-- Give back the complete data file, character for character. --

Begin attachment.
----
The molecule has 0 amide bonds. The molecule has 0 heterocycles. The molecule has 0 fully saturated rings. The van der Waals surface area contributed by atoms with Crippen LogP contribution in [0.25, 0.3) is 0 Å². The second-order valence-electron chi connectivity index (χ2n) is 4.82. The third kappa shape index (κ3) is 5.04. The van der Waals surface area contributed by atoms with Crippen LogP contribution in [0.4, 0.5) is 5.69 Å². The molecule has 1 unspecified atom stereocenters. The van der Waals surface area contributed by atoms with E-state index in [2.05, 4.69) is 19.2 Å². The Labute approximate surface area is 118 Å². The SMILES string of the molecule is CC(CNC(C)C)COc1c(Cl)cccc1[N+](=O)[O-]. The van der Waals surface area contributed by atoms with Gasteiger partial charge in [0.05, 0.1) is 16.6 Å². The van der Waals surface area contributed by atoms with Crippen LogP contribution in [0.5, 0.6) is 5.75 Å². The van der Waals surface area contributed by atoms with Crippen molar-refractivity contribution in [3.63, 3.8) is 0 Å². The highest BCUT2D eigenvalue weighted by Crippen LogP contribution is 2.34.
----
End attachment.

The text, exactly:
The molecule has 0 amide bonds. The molecule has 0 heterocycles. The molecule has 0 fully saturated rings. The van der Waals surface area contributed by atoms with Crippen LogP contribution in [0.25, 0.3) is 0 Å². The second-order valence-electron chi connectivity index (χ2n) is 4.82. The third kappa shape index (κ3) is 5.04. The van der Waals surface area contributed by atoms with Crippen LogP contribution in [0.4, 0.5) is 5.69 Å². The molecule has 1 unspecified atom stereocenters. The van der Waals surface area contributed by atoms with E-state index in [2.05, 4.69) is 19.2 Å². The Labute approximate surface area is 118 Å². The SMILES string of the molecule is CC(CNC(C)C)COc1c(Cl)cccc1[N+](=O)[O-]. The van der Waals surface area contributed by atoms with Gasteiger partial charge in [0.05, 0.1) is 16.6 Å². The van der Waals surface area contributed by atoms with Crippen LogP contribution in [0.5, 0.6) is 5.75 Å². The van der Waals surface area contributed by atoms with Crippen molar-refractivity contribution in [3.63, 3.8) is 0 Å². The highest BCUT2D eigenvalue weighted by Crippen LogP contribution is 2.34.